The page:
⎢0 1 − 12

⎢

⎥

7

⎢⎣0 0 − 2 −7 ⎥⎦

2

1

Multiply the third row by − , then add

2

7

times the new third row to the second row and

−1 times the new third row to the first row.

⎡ 1 1 0 4⎤

⎢ 0 1 0 3⎥

⎢

⎥

⎣0 0 1 2⎦

**Multiply the third row by
**

⎡1

⎢0

⎢

⎢0

⎢

⎣⎢0

X

Y

0 1

0 0

Add −

**Add −1 times the second row to the first row.
**

⎡ 1 0 0 1⎤

⎢ 0 1 0 3⎥ .

⎢

⎥

⎣0 0 1 2⎦

This corresponds to the system

1 1

1 43

1

13

9

19

12

1

1

.

4

7 ⎤

100 ⎥

9 ⎥

107 ⎥

6 ⎥

10 ⎦⎥

19

times the fourth row to the third row,

12

13

times the fourth row to the second row,

9

and −1 times the fourth row to the first row.

−

=1

=3.

Z =2

7

Chapter 1: Systems of Linear Equations and Matrices

SSM: Elementary Linear Algebra

1 1 0 −3 ⎤

⎥

1 43 0 − 10

3⎥

0 1 0 2 ⎥

0 0 1 10 ⎥⎦

4

Add − times the third row to the second row

3

and −1 times the third row to the first row.

⎡ 1 1 0 0 −5⎤

⎢0 1 0 0 −6 ⎥

⎢

⎥

⎢0 0 1 0 2 ⎥

⎢⎣0 0 0 1 10 ⎥⎦

Add −1 times the second row to the first row.

1⎤

⎡1 0 0 0

⎢0 1 0 0 −6 ⎥

⎢

⎥

⎢0 0 1 0 2 ⎥

⎣⎢0 0 0 1 10 ⎦⎥

⎡1

⎢0

⎢

⎢0

⎢0

⎣

**43. (a) There are eight possibilities. p and q are any
**

real numbers.

⎡ 1 0 0 ⎤ ⎡ 1 0 p ⎤ ⎡ 1 p 0⎤

⎢0 1 0 ⎥ , ⎢0 1 q ⎥ , ⎢0 0 1⎥ ,

⎢

⎥ ⎢

⎥ ⎢

⎥

⎣0 0 1⎦ ⎣0 0 0 ⎦ ⎣0 0 0⎦

⎡0 1 0 ⎤

⎢0 0 1⎥ ,

⎢

⎥

⎣0 0 0 ⎦

⎡ 1 p q ⎤ ⎡0 1 p ⎤

⎢0 0 0 ⎥ , ⎢0 0 0 ⎥ ,

⎢

⎥ ⎢

⎥

⎣0 0 0 ⎦ ⎣0 0 0 ⎦

⎡0 0 0 ⎤

⎡0 0 1⎤

⎢0 0 0 ⎥ , and ⎢0 0 0 ⎥

⎢

⎥

⎢

⎥

⎣0 0 0 ⎦

⎣0 0 0 ⎦

(b) There are 16 possibilities. p, q, r, and s are

any real numbers.

⎡ 1 0 0 0⎤ ⎡ 1 0 0 p ⎤

⎢0 1 0 0⎥ ⎢ 0 1 0 q ⎥

⎢

⎥, ⎢

⎥,

⎢0 0 1 0⎥ ⎢ 0 0 1 r ⎥

⎢⎣0 0 0 1⎥⎦ ⎢⎣ 0 0 0 0 ⎥⎦

⎡ 1 0 p 0 ⎤ ⎡ 1 p 0 0⎤

⎢0 1 q 0 ⎥ ⎢0 0 1 0⎥

⎢

⎥, ⎢

⎥,

⎢0 0 0 1⎥ ⎢0 0 0 1⎥

⎢⎣0 0 0 0 ⎥⎦ ⎢⎣0 0 0 0⎥⎦

⎡0 1 0 0⎤ ⎡ 1 0 p q ⎤

⎢0 0 1 0⎥ ⎢ 0 1 r s ⎥

⎢

⎥, ⎢

⎥,

⎢0 0 0 1⎥ ⎢ 0 0 0 0 ⎥

⎣⎢0 0 0 0⎦⎥ ⎣⎢ 0 0 0 0 ⎦⎥

**The coefficients are a = 1, b = −6, c = 2,
**

d = 10.

39. Since the homogeneous system has only the

trivial solution, using the same steps of GaussJordan elimination will reduce the augmented

matrix of the nonhomogeneous system to the

⎡ 1 0 0 d1 ⎤

form ⎢0 1 0 d 2 ⎥ .

⎢

⎥

⎣ 0 0 1 d3 ⎦

Thus the system has exactly one solution.

⎡ 1 p 0 q⎤

⎢0 0 1 r ⎥

⎢

⎥,

⎢0 0 0 0 ⎥

⎢⎣0 0 0 0 ⎥⎦

**41. (a) If a ≠ 0, the sequence of matrices is
**

b ⎤

⎡1

⎡ a b ⎤ ⎡1 ba ⎤

a ⎥

⎢

→

→

⎢⎣ c d ⎥⎦ ⎢ c d ⎥

−bc ⎥

ad

⎢0

⎣⎢

⎦⎥

a ⎦

⎣

⎡1 b ⎤

1 0⎤

a⎥ → ⎡

→⎢

⎢⎣0 1 ⎥⎦ .

⎢⎣ 0 1 ⎥⎦

⎡1 p

⎢0 0

⎢

⎢0 0

⎢⎣0 0

q 0⎤

0 1⎥

⎥,

0 0⎥

0 0 ⎥⎦

⎡0 1 0 p ⎤ ⎡ 0 1 p 0 ⎤

⎢0 0 1 q ⎥ ⎢ 0 0 0 1⎥

⎢

⎥, ⎢

⎥,

⎢0 0 0 0 ⎥ ⎢ 0 0 0 0 ⎥

⎢⎣0 0 0 0 ⎥⎦ ⎢⎣ 0 0 0 0 ⎥⎦

**If a = 0, the sequence of matrices is
**

⎡1 d ⎤

⎡0 b ⎤

⎡ c d ⎤ ⎡1 dc ⎤

c

⎢⎣ c d ⎥⎦ → ⎢⎣0 b ⎥⎦ → ⎢ 0 b ⎥ → ⎢ 0 1 ⎥

⎣⎢

⎦⎥

⎣⎢

⎦⎥

⎡1 0 ⎤

.

→⎢

⎣ 0 1 ⎥⎦

⎡0

⎢0

⎢

⎢0

⎣⎢0

0 1 0⎤ ⎡ 1 p

0 0 1⎥ ⎢ 0 0

⎥, ⎢

0 0 0⎥ ⎢ 0 0

0 0 0⎦⎥ ⎢⎣ 0 0

⎡0 1 p

⎢0 0 0

⎢

⎢0 0 0

⎣⎢0 0 0

**(b) Since ad − bc ≠ 0, the lines are neither
**

identical nor parallel, so the augmented

⎡a b k ⎤

matrix ⎢

will reduce to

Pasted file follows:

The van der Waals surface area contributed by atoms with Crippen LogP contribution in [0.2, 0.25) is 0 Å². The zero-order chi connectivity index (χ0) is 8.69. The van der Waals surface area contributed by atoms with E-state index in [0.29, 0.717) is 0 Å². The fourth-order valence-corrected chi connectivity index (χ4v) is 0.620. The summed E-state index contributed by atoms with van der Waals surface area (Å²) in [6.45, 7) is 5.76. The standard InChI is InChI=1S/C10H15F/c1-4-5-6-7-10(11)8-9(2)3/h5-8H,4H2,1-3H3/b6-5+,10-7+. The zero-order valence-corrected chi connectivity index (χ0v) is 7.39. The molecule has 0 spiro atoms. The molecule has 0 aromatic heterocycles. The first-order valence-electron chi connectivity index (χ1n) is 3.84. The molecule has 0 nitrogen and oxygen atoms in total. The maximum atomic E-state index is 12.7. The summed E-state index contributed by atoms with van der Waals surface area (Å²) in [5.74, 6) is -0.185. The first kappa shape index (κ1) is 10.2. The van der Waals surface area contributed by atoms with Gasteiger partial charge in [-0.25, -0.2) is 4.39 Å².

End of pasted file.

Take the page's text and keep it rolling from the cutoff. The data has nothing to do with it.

⎣ c d l ⎥⎦

⎡ 1 0 k1 ⎤

⎢0 1 l ⎥ and the system has exactly one

1⎦

⎣

solution.

⎡0

⎢0

⎢

⎢0

⎢⎣0

8

0

0

0

0

q⎤

0⎥

⎥,

0⎥

0 ⎦⎥

⎡0

⎢0

⎢

⎢0

⎣⎢0

q

0

0

0

r⎤

0⎥

⎥,

0⎥

0 ⎦⎥

0 1 p⎤

0 0 0⎥

⎥,

0 0 0⎥

0 0 0 ⎦⎥

0 1⎤

⎡0 0

⎢0 0

0 0⎥

⎥ , and ⎢

0 0⎥

⎢0 0

0 0 ⎥⎦

⎢⎣0 0

0

0

0

0

0⎤

0⎥

⎥

0⎥

0⎥⎦

SSM: Elementary Linear Algebra

Section 1.3

5 + 1 2 + 3⎤

⎡ 1+ 6

3. (a) D + E = ⎢ −1 + (−1) 0 + 1 1 + 2 ⎥

⎢

⎥

2 + 1 4 + 3⎦

⎣ 3+ 4

⎡ 7 6 5⎤

= ⎢ −2 1 3⎥

⎢

⎥

⎣ 7 3 7⎦

True/False 1.2

(a) True; reduced row echelon form is a row echelon

form.

(b) False; for instance, adding a nonzero multiple of

the first row to any other row will result in a

matrix that is not in row echelon form.

⎡ 1− 6

(b) D − E = ⎢ −1 − (−1)

⎢

⎣ 3− 4

⎡ −5 4

= ⎢ 0 −1

⎢

⎣ −1 1

**(c) False; see Exercise 31.
**

(d) True; the sum of the number of leading 1’s and

the number of free variables is n.

(e) True; a column cannot contain more than one

leading 1.

5 − 1 2 − 3⎤

0 −1 1 − 2 ⎥

⎥

2 − 1 4 − 3⎦

−1⎤

−1⎥

⎥

1⎦

⎡ 15 0 ⎤

(c) 5 A = ⎢ −5 10 ⎥

⎢

⎥

⎣ 5 5⎦

**(f) False; in row echelon form, there can be nonzero
**

entries above the leading 1 in a column.

(g) True; since there are n leading 1’s, there are no

free variables, so only the trivial solution is

possible.

⎡ −7 −28 −14 ⎤

(d) −7C = ⎢

⎣ −21 −7 −35⎥⎦

**(h) False; if the system has more equations than
**

unknowns, a row of zeros does not indicate

infinitely many solutions.

**(e) 2B − C is not defined since 2B is a 2 × 2
**

matrix and C is a 2 × 3 matrix.

(i) False; the system could be inconsistent.

⎡ 24

(f) 4 E − 2 D = ⎢ −4

⎢

⎣ 16

⎡ 22

= ⎢ −2

⎢

⎣ 10

Section 1.3

Exercise Set 1.3

1. (a) BA is undefined.

(b) AC + D is 4 × 2.

4 12 ⎤ ⎡ 2 10 4 ⎤

4 8 ⎥ − ⎢ −2 0 2 ⎥

⎥ ⎢

⎥

4 12 ⎦ ⎣ 6 4 8⎦

−6 8 ⎤

4 6⎥

⎥

0 4⎦

(g) −3( D + 2 E )

⎛ ⎡ 1 5 2⎤ ⎡ 12 2 6 ⎤ ⎞

= −3 ⎜ ⎢ −1 0 1⎥ + ⎢ −2 2 4 ⎥ ⎟

⎜⎜ ⎢

⎥ ⎢

⎥ ⎟⎟

⎝ ⎣ 3 2 4⎦ ⎣ 8 2 6 ⎦ ⎠

⎡ 13 7 8⎤

= −3 ⎢ −3 2 5 ⎥

⎢

⎥

⎣ 11 4 10 ⎦

⎡ −39 −21 −24 ⎤

= ⎢ 9 −6 −15⎥

⎢

⎥

⎣ −33 −12 −30 ⎦

**(c) AE + B is undefined, since AE is 4 × 4 not
**

4 × 5.

(d) AB + B is undefined since AB is undefined.

(e) E(A + B) is 5 × 5.